Judge Joel Pearce once was adopted by monks who were martial arts masters, but their vow of silence kept him from learning much.
Finally, someone has given martial arts fans what they've always wanted.
Like many people, I've certainly heard of The 36th Chamber of Shaolin. It's one of the most acclaimed martial arts film in history, and a high point in the golden age of Hong Kong action films. Also like many people, I've never actually gotten around to watching it, though, thanks to my aversion to cheap gray-market dubbed versions of foreign films. Well, the wait is over, martial arts fans. The 36th Chamber of Shaolin is indeed great, and we now have the kick-ass disc to prove it.
Facts of the Case
It's a dark time in Canton. The Tartars have taken over the area, and rule the common people with cruelty and many an execution. Few have any way to defend themselves. A hotheaded young local (Gordon Liu, Kill Bill) joins up with a group of rebels, secretly bringing information into the area. When the rebels are discovered, the young man is the only survivor. He escapes to the nearest Shaolin temple, where he is hesitantly adopted. Here, he is given the name San Te, and spends the next few years in intensive martial arts training, against the better judgment of the monks. After all, he is not only a layman, but a hotheaded layman out for revenge.
Even after years of hype, I was blown away by The 36th Chamber of Shaolin. There are many reasons for this, though most of them aren't the reasons I expected. I had heard, of course, about the most comprehensive training sequence in film history. The action is impressive as well, because of the classic approach and style. Most new martial arts films are all about fast cutting, to show the fighters doing things that people simply can't do. Here, there are few cuts during the action, which highlights not the impossibility of the actions of the characters, but the fact that they really are accomplishing these great feats. Gordon Liu has never had the attention that Bruce Lee, Jet Li, and Jackie Chan have received in North America, but he deserves some serious attention.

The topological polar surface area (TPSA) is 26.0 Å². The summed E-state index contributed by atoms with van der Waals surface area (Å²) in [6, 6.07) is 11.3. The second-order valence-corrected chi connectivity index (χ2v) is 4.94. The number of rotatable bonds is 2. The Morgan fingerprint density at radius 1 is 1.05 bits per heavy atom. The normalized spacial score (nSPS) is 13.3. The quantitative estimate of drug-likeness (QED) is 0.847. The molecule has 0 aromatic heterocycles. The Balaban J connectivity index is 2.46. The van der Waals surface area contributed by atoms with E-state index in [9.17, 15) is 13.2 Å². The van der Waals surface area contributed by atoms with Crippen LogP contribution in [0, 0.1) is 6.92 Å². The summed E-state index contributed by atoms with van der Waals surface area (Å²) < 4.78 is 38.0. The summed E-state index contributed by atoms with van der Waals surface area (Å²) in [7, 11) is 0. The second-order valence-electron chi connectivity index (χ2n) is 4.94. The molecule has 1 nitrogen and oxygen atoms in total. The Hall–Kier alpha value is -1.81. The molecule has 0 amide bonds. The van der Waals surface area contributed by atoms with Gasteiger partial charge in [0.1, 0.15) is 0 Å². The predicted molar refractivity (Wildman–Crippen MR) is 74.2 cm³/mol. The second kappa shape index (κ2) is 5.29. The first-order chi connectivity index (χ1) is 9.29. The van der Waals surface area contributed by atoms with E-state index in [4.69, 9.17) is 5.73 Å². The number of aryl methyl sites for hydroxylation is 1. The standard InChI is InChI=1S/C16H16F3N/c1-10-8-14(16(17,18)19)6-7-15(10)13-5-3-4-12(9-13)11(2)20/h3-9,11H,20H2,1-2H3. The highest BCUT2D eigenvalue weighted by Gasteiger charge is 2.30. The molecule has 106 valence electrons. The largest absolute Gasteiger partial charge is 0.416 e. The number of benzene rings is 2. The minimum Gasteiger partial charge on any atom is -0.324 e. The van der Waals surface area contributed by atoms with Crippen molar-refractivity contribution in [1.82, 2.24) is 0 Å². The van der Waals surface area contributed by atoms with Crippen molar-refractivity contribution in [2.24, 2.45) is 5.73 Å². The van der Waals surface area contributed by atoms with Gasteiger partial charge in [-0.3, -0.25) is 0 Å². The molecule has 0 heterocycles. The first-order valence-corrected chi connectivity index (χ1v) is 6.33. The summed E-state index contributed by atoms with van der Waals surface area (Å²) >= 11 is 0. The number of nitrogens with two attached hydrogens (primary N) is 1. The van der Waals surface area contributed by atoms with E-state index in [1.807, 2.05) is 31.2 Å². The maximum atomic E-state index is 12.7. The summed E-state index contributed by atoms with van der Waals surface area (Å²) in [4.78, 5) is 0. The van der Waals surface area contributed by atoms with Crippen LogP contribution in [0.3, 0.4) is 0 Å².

It's clear to see here that The 36th Chamber of Shaolin was, indeed, created by martial artists. Chia Hui Liu had been in dozens of films himself before moving to direction, and his film is designed to show off the skills of the performers, rather than the skills of the cinematographers. He's actually a bit obsessed with the zoom lens, and the film is awkwardly put together, but the performances are indeed spectacular, especially when it comes to the fighting. It only takes a few minutes to realize that these aren't stuntmen that have been hired on, they are martial artists; The 36th Chamber of Shaolin is a homage to the craft. In that sense, the film is about a lot more than fighting: it is about the philosophy, control, and purpose of martial arts.